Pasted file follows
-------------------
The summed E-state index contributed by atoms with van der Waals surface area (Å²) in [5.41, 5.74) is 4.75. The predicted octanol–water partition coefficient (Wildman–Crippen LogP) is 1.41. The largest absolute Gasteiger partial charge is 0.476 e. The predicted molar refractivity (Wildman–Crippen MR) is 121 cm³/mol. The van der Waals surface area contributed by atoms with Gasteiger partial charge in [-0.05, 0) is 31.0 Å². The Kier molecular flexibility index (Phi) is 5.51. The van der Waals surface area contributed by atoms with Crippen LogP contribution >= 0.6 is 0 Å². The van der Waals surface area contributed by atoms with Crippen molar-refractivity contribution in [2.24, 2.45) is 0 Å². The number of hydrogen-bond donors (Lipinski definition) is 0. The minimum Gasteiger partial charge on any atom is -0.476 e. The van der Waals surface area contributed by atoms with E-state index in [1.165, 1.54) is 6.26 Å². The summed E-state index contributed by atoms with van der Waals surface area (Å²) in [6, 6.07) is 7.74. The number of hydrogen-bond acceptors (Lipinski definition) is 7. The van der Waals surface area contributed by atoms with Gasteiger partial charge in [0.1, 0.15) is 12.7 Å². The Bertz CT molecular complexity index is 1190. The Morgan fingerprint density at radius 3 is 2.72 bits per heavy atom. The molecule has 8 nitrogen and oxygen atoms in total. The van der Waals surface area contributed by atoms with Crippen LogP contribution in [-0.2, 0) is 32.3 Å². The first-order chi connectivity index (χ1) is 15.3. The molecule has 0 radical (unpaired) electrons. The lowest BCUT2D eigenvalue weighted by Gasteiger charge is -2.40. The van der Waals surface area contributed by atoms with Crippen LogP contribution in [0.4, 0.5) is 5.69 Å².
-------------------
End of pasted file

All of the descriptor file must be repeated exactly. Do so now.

The summed E-state index contributed by atoms with van der Waals surface area (Å²) in [5.41, 5.74) is 4.75. The predicted octanol–water partition coefficient (Wildman–Crippen LogP) is 1.41. The largest absolute Gasteiger partial charge is 0.476 e. The predicted molar refractivity (Wildman–Crippen MR) is 121 cm³/mol. The van der Waals surface area contributed by atoms with Gasteiger partial charge in [-0.05, 0) is 31.0 Å². The Kier molecular flexibility index (Phi) is 5.51. The van der Waals surface area contributed by atoms with Crippen LogP contribution >= 0.6 is 0 Å². The van der Waals surface area contributed by atoms with Crippen molar-refractivity contribution in [2.24, 2.45) is 0 Å². The number of hydrogen-bond donors (Lipinski definition) is 0. The minimum Gasteiger partial charge on any atom is -0.476 e. The van der Waals surface area contributed by atoms with E-state index in [1.165, 1.54) is 6.26 Å². The summed E-state index contributed by atoms with van der Waals surface area (Å²) in [6, 6.07) is 7.74. The number of hydrogen-bond acceptors (Lipinski definition) is 7. The van der Waals surface area contributed by atoms with Gasteiger partial charge in [0.1, 0.15) is 12.7 Å². The Bertz CT molecular complexity index is 1190. The Morgan fingerprint density at radius 3 is 2.72 bits per heavy atom. The molecule has 8 nitrogen and oxygen atoms in total. The van der Waals surface area contributed by atoms with Crippen LogP contribution in [-0.2, 0) is 32.3 Å². The first-order chi connectivity index (χ1) is 15.3. The molecule has 0 radical (unpaired) electrons. The lowest BCUT2D eigenvalue weighted by Gasteiger charge is -2.40. The van der Waals surface area contributed by atoms with Crippen LogP contribution in [0.4, 0.5) is 5.69 Å².